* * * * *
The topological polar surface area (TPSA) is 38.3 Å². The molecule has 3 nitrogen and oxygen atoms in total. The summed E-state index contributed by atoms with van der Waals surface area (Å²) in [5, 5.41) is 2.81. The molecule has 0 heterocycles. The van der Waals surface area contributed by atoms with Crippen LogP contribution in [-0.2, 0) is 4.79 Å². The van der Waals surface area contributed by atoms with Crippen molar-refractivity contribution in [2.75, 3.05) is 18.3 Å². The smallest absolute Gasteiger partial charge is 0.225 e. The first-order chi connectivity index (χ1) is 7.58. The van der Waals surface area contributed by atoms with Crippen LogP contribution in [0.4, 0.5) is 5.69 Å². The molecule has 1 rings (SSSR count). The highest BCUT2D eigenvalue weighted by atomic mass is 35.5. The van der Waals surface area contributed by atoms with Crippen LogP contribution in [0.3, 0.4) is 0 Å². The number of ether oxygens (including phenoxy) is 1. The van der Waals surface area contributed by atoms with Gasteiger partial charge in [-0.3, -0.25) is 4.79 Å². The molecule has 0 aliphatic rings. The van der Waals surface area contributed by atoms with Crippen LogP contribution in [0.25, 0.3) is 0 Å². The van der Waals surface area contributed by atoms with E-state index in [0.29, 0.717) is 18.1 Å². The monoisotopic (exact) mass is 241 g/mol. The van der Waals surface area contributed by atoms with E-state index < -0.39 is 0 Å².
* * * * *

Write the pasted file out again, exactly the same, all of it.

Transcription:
The topological polar surface area (TPSA) is 38.3 Å². The molecule has 3 nitrogen and oxygen atoms in total. The summed E-state index contributed by atoms with van der Waals surface area (Å²) in [5, 5.41) is 2.81. The molecule has 0 heterocycles. The van der Waals surface area contributed by atoms with Crippen LogP contribution in [-0.2, 0) is 4.79 Å². The van der Waals surface area contributed by atoms with Crippen molar-refractivity contribution in [2.75, 3.05) is 18.3 Å². The smallest absolute Gasteiger partial charge is 0.225 e. The first-order chi connectivity index (χ1) is 7.58. The van der Waals surface area contributed by atoms with Crippen LogP contribution in [0.4, 0.5) is 5.69 Å². The molecule has 1 rings (SSSR count). The highest BCUT2D eigenvalue weighted by atomic mass is 35.5. The van der Waals surface area contributed by atoms with Crippen LogP contribution in [0.3, 0.4) is 0 Å². The number of ether oxygens (including phenoxy) is 1. The van der Waals surface area contributed by atoms with Gasteiger partial charge in [-0.3, -0.25) is 4.79 Å². The molecule has 0 aliphatic rings. The van der Waals surface area contributed by atoms with Crippen LogP contribution in [0.25, 0.3) is 0 Å². The van der Waals surface area contributed by atoms with E-state index in [0.29, 0.717) is 18.1 Å². The monoisotopic (exact) mass is 241 g/mol. The van der Waals surface area contributed by atoms with E-state index < -0.39 is 0 Å².